After that, I took a several block walk to Everlasting Tattoo over on 43rd and Pine where I got my semicolon freshened up. It had lost a little color in the middle of both the colon and the dot:

On the way back toward the apartment, I made a major discovery. A little hole-in-the-wall Jewish deli  at 43rd and Spruce that absolutely kicks ass. I have a feeling I'll be using them a lot.

After stopping at home and eating the delicious roast beef hoagie I bought at Koch's Deli, I took a quick trip to the supermarket a block away to pick up a few things, then it was back home, done with my errands for the day.

It's interesting how I'm still in the stage where I'm discovering new things about my neighborhood almost every time I go out. I can't wait til the weather warms up a bit so I can do this more frequently.

I must admit I've surprised myself with how quickly and easily I'm re-adapting to urban living. It's been almost 32 years since I lived in a major city (I'm not sure if a city with one main drag and not much of a real downtown like Atlantic City really qualifies), but I haven't had many real problems adjusting. There have been some surprises and unexpected moments along the way to be sure, but nothing I couldn't handle. Honestly, I feel more at home in Philly than I ever did in North Brunswick, as if this, or at least a place like this, is where I belong.

So yeah, I think I'm a city girl now, in a way I've never been before. Last time, I was still living as a guy. This time, I'm me, and it feels right, in a way it never has before.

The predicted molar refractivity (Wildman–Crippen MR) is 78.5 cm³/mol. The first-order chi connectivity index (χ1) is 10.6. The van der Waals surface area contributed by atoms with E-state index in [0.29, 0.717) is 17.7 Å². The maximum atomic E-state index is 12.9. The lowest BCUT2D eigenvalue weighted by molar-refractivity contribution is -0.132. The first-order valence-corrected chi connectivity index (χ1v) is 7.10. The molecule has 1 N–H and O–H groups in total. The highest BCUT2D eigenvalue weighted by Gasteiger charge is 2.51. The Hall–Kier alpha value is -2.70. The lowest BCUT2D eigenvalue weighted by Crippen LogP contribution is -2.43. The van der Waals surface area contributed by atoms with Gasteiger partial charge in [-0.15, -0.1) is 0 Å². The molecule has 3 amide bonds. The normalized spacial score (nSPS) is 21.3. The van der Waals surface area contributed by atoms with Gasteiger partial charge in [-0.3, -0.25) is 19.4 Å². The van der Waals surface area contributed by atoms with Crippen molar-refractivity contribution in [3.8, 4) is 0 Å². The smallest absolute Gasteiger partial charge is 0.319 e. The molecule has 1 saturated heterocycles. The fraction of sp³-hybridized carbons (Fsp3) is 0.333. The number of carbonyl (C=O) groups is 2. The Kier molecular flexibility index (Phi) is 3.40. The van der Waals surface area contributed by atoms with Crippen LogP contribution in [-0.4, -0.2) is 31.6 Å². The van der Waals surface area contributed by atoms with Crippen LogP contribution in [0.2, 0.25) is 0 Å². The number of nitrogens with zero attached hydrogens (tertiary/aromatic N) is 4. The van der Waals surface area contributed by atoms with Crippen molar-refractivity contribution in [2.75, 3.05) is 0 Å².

I can't wait to see what happens next.

Bigotry or Stupidity? You Decide.

I bet you thought this was another post about my Pennsylvania driver's license, right? Well, not exactly.

I originally began the process of updating my New York City birth certificate in order to make it easier to get my Pennsylvania driver's license, but I managed to accomplish that goal without it. Still, it would make life easier all around if my birth certificate has an F on it, and even if I never use it for anything I believe it's appropriate to have it done.

 It was while I was still trying to get the driver's license done that I took my manila envelope with all my identity documents to a huge old office building on Worth Street in downtown Manhattan. It wasn't an easy trip for me. Not only did I have to spend the better part of three hours getting there, I had to go into an area of the city I hadn't been in since before the towers fell.

When I was a teenage punk rocker living in Manhattan, I worked as a messenger for an insurance brokerage. It was 1980 and of course, unlike today there was no such thing as an electronic signature then so all legal documents, such as the insurance binders my brokerage produced for its clients, had to be signed by hand. My job was to take these binders downtown from the brokerage in midtown on Madison Avenue and have them signed by the representatives of the insurance companies headquartered downtown in the Wall Street area.

My first stop of the day was always the World Trade Center. I knew those buildings like the back of my hand, and I knew the people who worked in them. I was there every weekday morning for at least a couple of hours getting binders signed on various floors of both towers before moving on to other brokerages in the area.

When the towers fell 21 years later, it felt to me like part of my youth had been stolen from me. Even after all these years, I still haven't worked up the courage to visit ground zero.

As the cab approached the area, all I could focus on was the Freedom Tower as it loomed higher above the other buildings ahead. As I'd expected, it was an unsettling feeling, like I'd returned to a familiar place that at the same time was completely different. I wasn't at all disappointed when I got out of the cab at my destination and other buildings blocked it from view.